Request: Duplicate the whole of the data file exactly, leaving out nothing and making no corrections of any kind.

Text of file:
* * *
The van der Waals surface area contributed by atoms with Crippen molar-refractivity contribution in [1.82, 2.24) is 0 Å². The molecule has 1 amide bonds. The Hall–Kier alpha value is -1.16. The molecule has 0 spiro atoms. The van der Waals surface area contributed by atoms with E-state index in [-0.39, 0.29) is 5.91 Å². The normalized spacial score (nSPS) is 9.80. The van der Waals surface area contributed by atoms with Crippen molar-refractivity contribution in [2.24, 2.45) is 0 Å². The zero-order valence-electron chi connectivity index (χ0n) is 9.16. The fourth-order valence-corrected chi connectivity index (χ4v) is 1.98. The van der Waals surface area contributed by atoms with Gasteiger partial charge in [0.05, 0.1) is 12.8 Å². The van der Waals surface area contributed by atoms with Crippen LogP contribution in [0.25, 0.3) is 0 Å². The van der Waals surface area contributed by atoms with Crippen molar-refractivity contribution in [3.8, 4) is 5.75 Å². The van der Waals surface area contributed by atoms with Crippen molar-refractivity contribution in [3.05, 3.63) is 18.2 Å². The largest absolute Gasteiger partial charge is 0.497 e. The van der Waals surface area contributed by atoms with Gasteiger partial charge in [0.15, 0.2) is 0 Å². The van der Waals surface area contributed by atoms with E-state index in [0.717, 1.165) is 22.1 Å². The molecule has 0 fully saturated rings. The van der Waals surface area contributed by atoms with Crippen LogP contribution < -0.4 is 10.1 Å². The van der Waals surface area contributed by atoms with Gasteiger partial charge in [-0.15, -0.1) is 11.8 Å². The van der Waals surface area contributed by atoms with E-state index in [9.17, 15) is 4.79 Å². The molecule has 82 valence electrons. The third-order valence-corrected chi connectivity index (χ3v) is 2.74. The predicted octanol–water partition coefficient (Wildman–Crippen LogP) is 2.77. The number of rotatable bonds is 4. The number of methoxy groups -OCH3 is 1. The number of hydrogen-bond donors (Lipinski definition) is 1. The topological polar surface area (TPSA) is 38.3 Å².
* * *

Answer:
The van der Waals surface area contributed by atoms with Crippen molar-refractivity contribution in [1.82, 2.24) is 0 Å². The molecule has 1 amide bonds. The Hall–Kier alpha value is -1.16. The molecule has 0 spiro atoms. The van der Waals surface area contributed by atoms with E-state index in [-0.39, 0.29) is 5.91 Å². The normalized spacial score (nSPS) is 9.80. The van der Waals surface area contributed by atoms with Crippen molar-refractivity contribution in [2.24, 2.45) is 0 Å². The zero-order valence-electron chi connectivity index (χ0n) is 9.16. The fourth-order valence-corrected chi connectivity index (χ4v) is 1.98. The van der Waals surface area contributed by atoms with Gasteiger partial charge in [0.05, 0.1) is 12.8 Å². The van der Waals surface area contributed by atoms with Crippen LogP contribution in [0.25, 0.3) is 0 Å². The van der Waals surface area contributed by atoms with Crippen molar-refractivity contribution in [3.8, 4) is 5.75 Å². The van der Waals surface area contributed by atoms with Crippen molar-refractivity contribution in [3.05, 3.63) is 18.2 Å². The largest absolute Gasteiger partial charge is 0.497 e. The van der Waals surface area contributed by atoms with Gasteiger partial charge in [0.15, 0.2) is 0 Å². The van der Waals surface area contributed by atoms with E-state index in [0.717, 1.165) is 22.1 Å². The molecule has 0 fully saturated rings. The van der Waals surface area contributed by atoms with Crippen LogP contribution < -0.4 is 10.1 Å². The van der Waals surface area contributed by atoms with Gasteiger partial charge in [-0.15, -0.1) is 11.8 Å². The van der Waals surface area contributed by atoms with E-state index in [9.17, 15) is 4.79 Å². The molecule has 82 valence electrons. The third-order valence-corrected chi connectivity index (χ3v) is 2.74. The predicted octanol–water partition coefficient (Wildman–Crippen LogP) is 2.77. The number of rotatable bonds is 4. The number of methoxy groups -OCH3 is 1. The number of hydrogen-bond donors (Lipinski definition) is 1. The topological polar surface area (TPSA) is 38.3 Å².